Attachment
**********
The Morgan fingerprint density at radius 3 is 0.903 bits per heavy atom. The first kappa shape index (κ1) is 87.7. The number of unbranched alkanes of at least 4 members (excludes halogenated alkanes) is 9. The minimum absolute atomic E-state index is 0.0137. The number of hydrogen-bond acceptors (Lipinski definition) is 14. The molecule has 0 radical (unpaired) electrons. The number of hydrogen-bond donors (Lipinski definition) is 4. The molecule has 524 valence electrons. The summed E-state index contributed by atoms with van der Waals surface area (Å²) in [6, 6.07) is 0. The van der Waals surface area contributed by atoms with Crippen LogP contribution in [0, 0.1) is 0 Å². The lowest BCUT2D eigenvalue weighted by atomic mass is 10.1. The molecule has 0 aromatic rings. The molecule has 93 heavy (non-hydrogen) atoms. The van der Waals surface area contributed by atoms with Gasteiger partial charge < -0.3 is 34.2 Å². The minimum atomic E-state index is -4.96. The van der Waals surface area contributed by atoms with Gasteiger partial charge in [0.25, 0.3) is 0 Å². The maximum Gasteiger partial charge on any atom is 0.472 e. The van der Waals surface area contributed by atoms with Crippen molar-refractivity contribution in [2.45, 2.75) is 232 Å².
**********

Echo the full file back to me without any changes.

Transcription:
The Morgan fingerprint density at radius 3 is 0.903 bits per heavy atom. The first kappa shape index (κ1) is 87.7. The number of unbranched alkanes of at least 4 members (excludes halogenated alkanes) is 9. The minimum absolute atomic E-state index is 0.0137. The number of hydrogen-bond acceptors (Lipinski definition) is 14. The molecule has 0 radical (unpaired) electrons. The number of hydrogen-bond donors (Lipinski definition) is 4. The molecule has 524 valence electrons. The summed E-state index contributed by atoms with van der Waals surface area (Å²) in [6, 6.07) is 0. The van der Waals surface area contributed by atoms with Crippen LogP contribution in [0, 0.1) is 0 Å². The lowest BCUT2D eigenvalue weighted by atomic mass is 10.1. The molecule has 0 aromatic rings. The molecule has 93 heavy (non-hydrogen) atoms. The van der Waals surface area contributed by atoms with Gasteiger partial charge < -0.3 is 34.2 Å². The minimum atomic E-state index is -4.96. The van der Waals surface area contributed by atoms with Gasteiger partial charge in [0.25, 0.3) is 0 Å². The maximum Gasteiger partial charge on any atom is 0.472 e. The van der Waals surface area contributed by atoms with Crippen molar-refractivity contribution in [2.45, 2.75) is 232 Å².